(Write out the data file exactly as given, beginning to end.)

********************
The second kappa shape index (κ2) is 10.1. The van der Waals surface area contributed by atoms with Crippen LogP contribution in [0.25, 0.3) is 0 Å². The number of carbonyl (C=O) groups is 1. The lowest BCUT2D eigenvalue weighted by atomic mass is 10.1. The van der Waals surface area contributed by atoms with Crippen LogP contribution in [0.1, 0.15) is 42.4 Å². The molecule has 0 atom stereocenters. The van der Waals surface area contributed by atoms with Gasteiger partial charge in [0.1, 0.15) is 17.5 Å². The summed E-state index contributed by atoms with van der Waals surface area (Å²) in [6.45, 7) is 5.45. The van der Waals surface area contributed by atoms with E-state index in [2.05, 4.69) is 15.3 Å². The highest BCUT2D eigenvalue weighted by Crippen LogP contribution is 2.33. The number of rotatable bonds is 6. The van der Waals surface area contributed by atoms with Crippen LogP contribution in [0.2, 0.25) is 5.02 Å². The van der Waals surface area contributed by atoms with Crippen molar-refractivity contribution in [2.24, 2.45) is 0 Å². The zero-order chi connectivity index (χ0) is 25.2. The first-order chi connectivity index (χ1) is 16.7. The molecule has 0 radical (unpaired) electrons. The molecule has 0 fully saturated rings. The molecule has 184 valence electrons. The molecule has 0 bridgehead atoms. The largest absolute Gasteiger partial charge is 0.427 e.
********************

The second kappa shape index (κ2) is 10.1. The van der Waals surface area contributed by atoms with Crippen LogP contribution in [0.25, 0.3) is 0 Å². The number of carbonyl (C=O) groups is 1. The lowest BCUT2D eigenvalue weighted by atomic mass is 10.1. The van der Waals surface area contributed by atoms with Crippen LogP contribution in [0.1, 0.15) is 42.4 Å². The molecule has 0 atom stereocenters. The van der Waals surface area contributed by atoms with Gasteiger partial charge in [0.1, 0.15) is 17.5 Å². The summed E-state index contributed by atoms with van der Waals surface area (Å²) in [6.45, 7) is 5.45. The van der Waals surface area contributed by atoms with E-state index in [2.05, 4.69) is 15.3 Å². The highest BCUT2D eigenvalue weighted by Crippen LogP contribution is 2.33. The number of rotatable bonds is 6. The van der Waals surface area contributed by atoms with Crippen LogP contribution in [0.2, 0.25) is 5.02 Å². The van der Waals surface area contributed by atoms with Crippen molar-refractivity contribution in [2.24, 2.45) is 0 Å². The zero-order chi connectivity index (χ0) is 25.2. The first-order chi connectivity index (χ1) is 16.7. The molecule has 0 radical (unpaired) electrons. The molecule has 0 fully saturated rings. The molecule has 184 valence electrons. The molecule has 0 bridgehead atoms. The largest absolute Gasteiger partial charge is 0.427 e.